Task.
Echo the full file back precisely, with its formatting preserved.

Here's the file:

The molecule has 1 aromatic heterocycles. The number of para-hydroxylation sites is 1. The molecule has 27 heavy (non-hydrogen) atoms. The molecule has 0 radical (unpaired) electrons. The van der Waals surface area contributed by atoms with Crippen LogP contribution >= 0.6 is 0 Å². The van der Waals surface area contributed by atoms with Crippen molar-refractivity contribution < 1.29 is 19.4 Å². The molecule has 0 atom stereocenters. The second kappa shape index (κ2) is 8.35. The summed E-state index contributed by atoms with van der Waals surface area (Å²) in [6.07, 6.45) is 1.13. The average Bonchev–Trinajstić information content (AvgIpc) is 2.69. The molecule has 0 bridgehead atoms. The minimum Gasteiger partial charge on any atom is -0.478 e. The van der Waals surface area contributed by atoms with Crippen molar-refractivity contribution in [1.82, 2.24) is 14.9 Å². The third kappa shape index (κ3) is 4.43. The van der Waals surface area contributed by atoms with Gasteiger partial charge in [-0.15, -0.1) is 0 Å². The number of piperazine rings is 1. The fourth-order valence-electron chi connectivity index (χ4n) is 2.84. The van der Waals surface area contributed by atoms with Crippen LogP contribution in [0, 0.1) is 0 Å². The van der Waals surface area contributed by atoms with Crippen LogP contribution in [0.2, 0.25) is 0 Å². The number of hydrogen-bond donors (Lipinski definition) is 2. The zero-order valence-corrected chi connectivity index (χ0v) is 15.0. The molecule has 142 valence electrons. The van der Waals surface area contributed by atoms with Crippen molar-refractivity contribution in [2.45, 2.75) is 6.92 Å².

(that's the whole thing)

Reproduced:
The molecule has 1 aromatic heterocycles. The number of para-hydroxylation sites is 1. The molecule has 27 heavy (non-hydrogen) atoms. The molecule has 0 radical (unpaired) electrons. The van der Waals surface area contributed by atoms with Crippen LogP contribution >= 0.6 is 0 Å². The van der Waals surface area contributed by atoms with Crippen molar-refractivity contribution < 1.29 is 19.4 Å². The molecule has 0 atom stereocenters. The second kappa shape index (κ2) is 8.35. The summed E-state index contributed by atoms with van der Waals surface area (Å²) in [6.07, 6.45) is 1.13. The average Bonchev–Trinajstić information content (AvgIpc) is 2.69. The molecule has 0 bridgehead atoms. The minimum Gasteiger partial charge on any atom is -0.478 e. The van der Waals surface area contributed by atoms with Crippen molar-refractivity contribution in [1.82, 2.24) is 14.9 Å². The third kappa shape index (κ3) is 4.43. The van der Waals surface area contributed by atoms with Gasteiger partial charge in [-0.15, -0.1) is 0 Å². The number of piperazine rings is 1. The fourth-order valence-electron chi connectivity index (χ4n) is 2.84. The van der Waals surface area contributed by atoms with Crippen LogP contribution in [0, 0.1) is 0 Å². The van der Waals surface area contributed by atoms with Crippen LogP contribution in [0.2, 0.25) is 0 Å². The number of hydrogen-bond donors (Lipinski definition) is 2. The zero-order valence-corrected chi connectivity index (χ0v) is 15.0. The molecule has 142 valence electrons. The van der Waals surface area contributed by atoms with Crippen molar-refractivity contribution in [2.45, 2.75) is 6.92 Å².